Entomologists Show & Tell

Introduction to the Care of Entomology Collections was a workshop aimed at non-entomologists with responsibility for insect collections in Scotland.

A drawer of beetles (Goliathus regius)
A drawer of beetles (Goliathus regius)

It was hosted by the Entomology team (myself, Steve Hewitt and Richard Lyszkowski), on the 3 March 2016. This was part of National Museums Scotland’s National Training Programme, organised by the National & International Partnerships department. These free collections training workshops are a popular way to share knowledge and skills throughout the Scottish museum sector.

1st

Participants came from a range of institutions, such as the Hunterian Museum, Paisley Museum and the University of Aberdeen. The aim was to enhance their knowledge of collections care and management, and develop their confidence in working with entomology collections.

A drawer of Hoverflies (Syrphidae) arranged in unit trays.
A drawer of Hoverflies (Syrphidae) arranged in unit trays.

We started the day with an introductory talk from Steve about the history and value of insect collections, followed by a tour of our collection. We hosted the workshop in Building 17, our new building at the National Museums Collection Centre. This allowed us to be surrounded by the collection and take the group through the different orders of insects, explaining how the collection is arranged, how it is used and highlighting various types of storage.

Morpho Butterflies
Morpho Butterflies
A collection of blown caterpillars
A collection of blown caterpillars

Richard then talked to the group about potential pests of insect collections. This included how to recognise signs of pest infestation, deal with outbreaks and use preventative measures. We are very fortunate that our insect collection is pest free, but we do have plenty of pinned examples of insect pest species, to show what to look out for. We also have some historical examples of damage to collections, including the “Box of Doom” – a great example of why collections care is so important!

A collection decimated by pests (aka the "Box of Doom")!
A collection decimated by pests (aka the Box of Doom!)

Next up, I gave a short presentation about entomological storage. I gave a comparison of historical storage versus new storage and provided examples of what can happen to collections housed in inadequate storage. I also discussed environmental control, as part of good practice, as well as how to safely package specimens for loans.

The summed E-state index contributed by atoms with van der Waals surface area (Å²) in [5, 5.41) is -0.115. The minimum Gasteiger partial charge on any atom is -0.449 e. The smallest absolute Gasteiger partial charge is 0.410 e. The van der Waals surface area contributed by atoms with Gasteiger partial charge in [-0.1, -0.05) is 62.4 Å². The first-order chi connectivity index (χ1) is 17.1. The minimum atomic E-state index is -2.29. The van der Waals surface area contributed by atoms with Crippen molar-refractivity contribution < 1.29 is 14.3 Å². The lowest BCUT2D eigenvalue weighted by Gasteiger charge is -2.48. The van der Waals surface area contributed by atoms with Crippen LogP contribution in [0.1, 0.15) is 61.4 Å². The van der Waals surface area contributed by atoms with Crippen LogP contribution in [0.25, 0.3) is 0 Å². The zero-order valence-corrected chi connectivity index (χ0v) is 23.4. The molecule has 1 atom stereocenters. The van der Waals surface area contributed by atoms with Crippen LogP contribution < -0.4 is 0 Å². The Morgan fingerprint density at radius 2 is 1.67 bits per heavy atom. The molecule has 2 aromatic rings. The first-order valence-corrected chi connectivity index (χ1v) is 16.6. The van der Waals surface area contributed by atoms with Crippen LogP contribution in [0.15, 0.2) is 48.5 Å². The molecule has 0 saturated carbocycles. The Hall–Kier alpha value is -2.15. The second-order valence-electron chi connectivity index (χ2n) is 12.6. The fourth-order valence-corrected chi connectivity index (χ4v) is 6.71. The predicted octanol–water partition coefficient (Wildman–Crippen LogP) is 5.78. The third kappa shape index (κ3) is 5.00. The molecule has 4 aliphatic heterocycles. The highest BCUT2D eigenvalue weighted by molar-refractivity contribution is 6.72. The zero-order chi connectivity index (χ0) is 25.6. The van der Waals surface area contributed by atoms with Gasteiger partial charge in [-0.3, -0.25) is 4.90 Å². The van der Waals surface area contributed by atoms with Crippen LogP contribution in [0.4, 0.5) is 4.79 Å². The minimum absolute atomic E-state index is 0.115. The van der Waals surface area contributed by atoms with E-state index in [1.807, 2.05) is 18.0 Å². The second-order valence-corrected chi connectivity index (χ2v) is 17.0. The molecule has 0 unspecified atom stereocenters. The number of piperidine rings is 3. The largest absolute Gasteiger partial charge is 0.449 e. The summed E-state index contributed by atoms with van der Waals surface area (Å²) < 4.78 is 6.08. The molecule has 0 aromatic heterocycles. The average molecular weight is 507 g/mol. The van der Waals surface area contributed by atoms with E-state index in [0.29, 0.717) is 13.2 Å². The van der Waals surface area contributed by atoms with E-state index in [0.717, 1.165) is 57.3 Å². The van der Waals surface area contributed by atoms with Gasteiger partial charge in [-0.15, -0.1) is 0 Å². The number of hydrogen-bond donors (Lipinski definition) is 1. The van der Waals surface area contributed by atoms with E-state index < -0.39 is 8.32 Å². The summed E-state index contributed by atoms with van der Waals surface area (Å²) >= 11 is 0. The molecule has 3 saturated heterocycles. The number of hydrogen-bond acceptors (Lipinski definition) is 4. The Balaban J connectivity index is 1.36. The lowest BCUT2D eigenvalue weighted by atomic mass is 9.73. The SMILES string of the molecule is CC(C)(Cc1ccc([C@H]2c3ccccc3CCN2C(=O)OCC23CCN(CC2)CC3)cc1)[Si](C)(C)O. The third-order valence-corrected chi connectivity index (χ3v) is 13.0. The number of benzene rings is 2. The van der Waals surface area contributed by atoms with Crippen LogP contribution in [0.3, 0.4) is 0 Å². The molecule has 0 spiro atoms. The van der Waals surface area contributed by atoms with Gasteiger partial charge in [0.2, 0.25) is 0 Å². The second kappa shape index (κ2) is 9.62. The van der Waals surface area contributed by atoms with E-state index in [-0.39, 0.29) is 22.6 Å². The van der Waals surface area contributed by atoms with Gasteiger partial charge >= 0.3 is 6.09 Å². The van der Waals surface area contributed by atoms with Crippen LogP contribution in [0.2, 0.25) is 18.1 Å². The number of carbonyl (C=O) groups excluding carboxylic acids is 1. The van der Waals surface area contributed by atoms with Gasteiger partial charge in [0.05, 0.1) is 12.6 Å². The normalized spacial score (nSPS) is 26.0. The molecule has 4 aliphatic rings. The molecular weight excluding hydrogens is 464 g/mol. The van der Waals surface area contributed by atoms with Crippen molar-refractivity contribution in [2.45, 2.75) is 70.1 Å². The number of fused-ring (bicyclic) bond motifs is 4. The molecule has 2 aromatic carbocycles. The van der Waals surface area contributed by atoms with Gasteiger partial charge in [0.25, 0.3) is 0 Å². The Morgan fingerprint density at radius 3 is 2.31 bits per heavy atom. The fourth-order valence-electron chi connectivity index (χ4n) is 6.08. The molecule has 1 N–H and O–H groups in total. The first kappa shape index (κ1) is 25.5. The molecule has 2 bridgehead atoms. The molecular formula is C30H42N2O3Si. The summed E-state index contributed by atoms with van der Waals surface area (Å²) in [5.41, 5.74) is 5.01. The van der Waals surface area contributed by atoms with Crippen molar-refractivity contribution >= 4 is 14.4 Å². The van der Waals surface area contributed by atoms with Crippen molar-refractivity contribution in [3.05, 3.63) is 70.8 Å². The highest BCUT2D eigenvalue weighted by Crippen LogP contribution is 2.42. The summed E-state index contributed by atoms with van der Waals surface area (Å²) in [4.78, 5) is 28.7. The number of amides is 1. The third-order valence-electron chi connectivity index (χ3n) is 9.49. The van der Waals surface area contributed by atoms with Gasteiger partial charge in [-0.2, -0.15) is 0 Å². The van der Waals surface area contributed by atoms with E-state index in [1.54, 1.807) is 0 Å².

After lunch Steve gave a very informative presentation about mobilising data from collections and making it available to a wider audience. He took the group through how to record data and correctly label specimens, data-basing, digitisation and data management.

To glue or not to glue! Sometimes it's best to place broken parts in a capsule and attach to the pin.
To glue or not to glue! Sometimes it’s best to place broken parts in a capsule and attach to the pin.

To wind up the day participants had the opportunity to try their hand at some specimen preparation. We demonstrated a range of different techniques; pinning, carding/pointing and setting; and also discussed specimen repair. Insect collections are prone to breakages due their fragile nature and it is most important to keep any broken parts associated with the original specimen. We showed examples of when to glue and when not to. Richard also showed the group the type of field equipment we use for collecting.

Richard explains how to use a beating tray to a startled audience!
Richard explains how to use a beating tray to a startled audience!
Steve showing off his pinning skills.
Steve showing off his pinning skills.

We hope that the day was a worthwhile experience for the participants involved and that it can aid their future work with entomology collections. I have attended numerous workshops and this was the first time I have helped host one, so I found it to be a really valuable experience.

Participants trying out specimen preparation for the first time reject the optical aids required by elderly curators!
Participants trying out specimen preparation for the first time reject the optical aids.

Fun-with-beetles!

The Entomology team would like to give a big thank you to Karyn McGhee for all her help with preparation and on the day.

- Posted

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